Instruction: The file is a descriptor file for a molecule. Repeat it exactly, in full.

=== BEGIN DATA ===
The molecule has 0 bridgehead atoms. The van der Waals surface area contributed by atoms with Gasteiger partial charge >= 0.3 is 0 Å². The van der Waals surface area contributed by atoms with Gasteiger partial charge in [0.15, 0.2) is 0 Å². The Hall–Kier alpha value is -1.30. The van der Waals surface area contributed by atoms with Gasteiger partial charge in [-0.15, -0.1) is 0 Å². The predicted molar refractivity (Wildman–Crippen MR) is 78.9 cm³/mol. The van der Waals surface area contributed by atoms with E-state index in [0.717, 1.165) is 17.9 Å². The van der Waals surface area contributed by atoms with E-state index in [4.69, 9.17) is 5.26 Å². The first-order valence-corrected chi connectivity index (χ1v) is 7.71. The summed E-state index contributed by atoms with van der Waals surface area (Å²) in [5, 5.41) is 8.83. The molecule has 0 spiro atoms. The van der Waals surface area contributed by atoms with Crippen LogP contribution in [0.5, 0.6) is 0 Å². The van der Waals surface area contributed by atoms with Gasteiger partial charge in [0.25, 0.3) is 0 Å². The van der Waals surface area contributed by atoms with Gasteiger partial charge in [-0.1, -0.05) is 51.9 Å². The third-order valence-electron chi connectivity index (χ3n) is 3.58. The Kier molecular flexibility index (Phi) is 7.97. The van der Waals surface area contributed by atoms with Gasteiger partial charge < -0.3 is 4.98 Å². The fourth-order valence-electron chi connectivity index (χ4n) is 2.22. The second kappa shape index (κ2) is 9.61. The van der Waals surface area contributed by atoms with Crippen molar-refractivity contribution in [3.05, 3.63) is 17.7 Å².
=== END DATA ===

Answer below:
The molecule has 0 bridgehead atoms. The van der Waals surface area contributed by atoms with Gasteiger partial charge >= 0.3 is 0 Å². The van der Waals surface area contributed by atoms with Gasteiger partial charge in [0.15, 0.2) is 0 Å². The Hall–Kier alpha value is -1.30. The van der Waals surface area contributed by atoms with Gasteiger partial charge in [-0.15, -0.1) is 0 Å². The predicted molar refractivity (Wildman–Crippen MR) is 78.9 cm³/mol. The van der Waals surface area contributed by atoms with E-state index in [0.717, 1.165) is 17.9 Å². The van der Waals surface area contributed by atoms with E-state index in [4.69, 9.17) is 5.26 Å². The first-order valence-corrected chi connectivity index (χ1v) is 7.71. The summed E-state index contributed by atoms with van der Waals surface area (Å²) in [5, 5.41) is 8.83. The molecule has 0 spiro atoms. The van der Waals surface area contributed by atoms with Crippen LogP contribution in [0.5, 0.6) is 0 Å². The van der Waals surface area contributed by atoms with Gasteiger partial charge in [0.25, 0.3) is 0 Å². The van der Waals surface area contributed by atoms with Gasteiger partial charge in [-0.1, -0.05) is 51.9 Å². The third-order valence-electron chi connectivity index (χ3n) is 3.58. The Kier molecular flexibility index (Phi) is 7.97. The van der Waals surface area contributed by atoms with Gasteiger partial charge < -0.3 is 4.98 Å². The fourth-order valence-electron chi connectivity index (χ4n) is 2.22. The second kappa shape index (κ2) is 9.61. The van der Waals surface area contributed by atoms with Crippen molar-refractivity contribution in [3.05, 3.63) is 17.7 Å².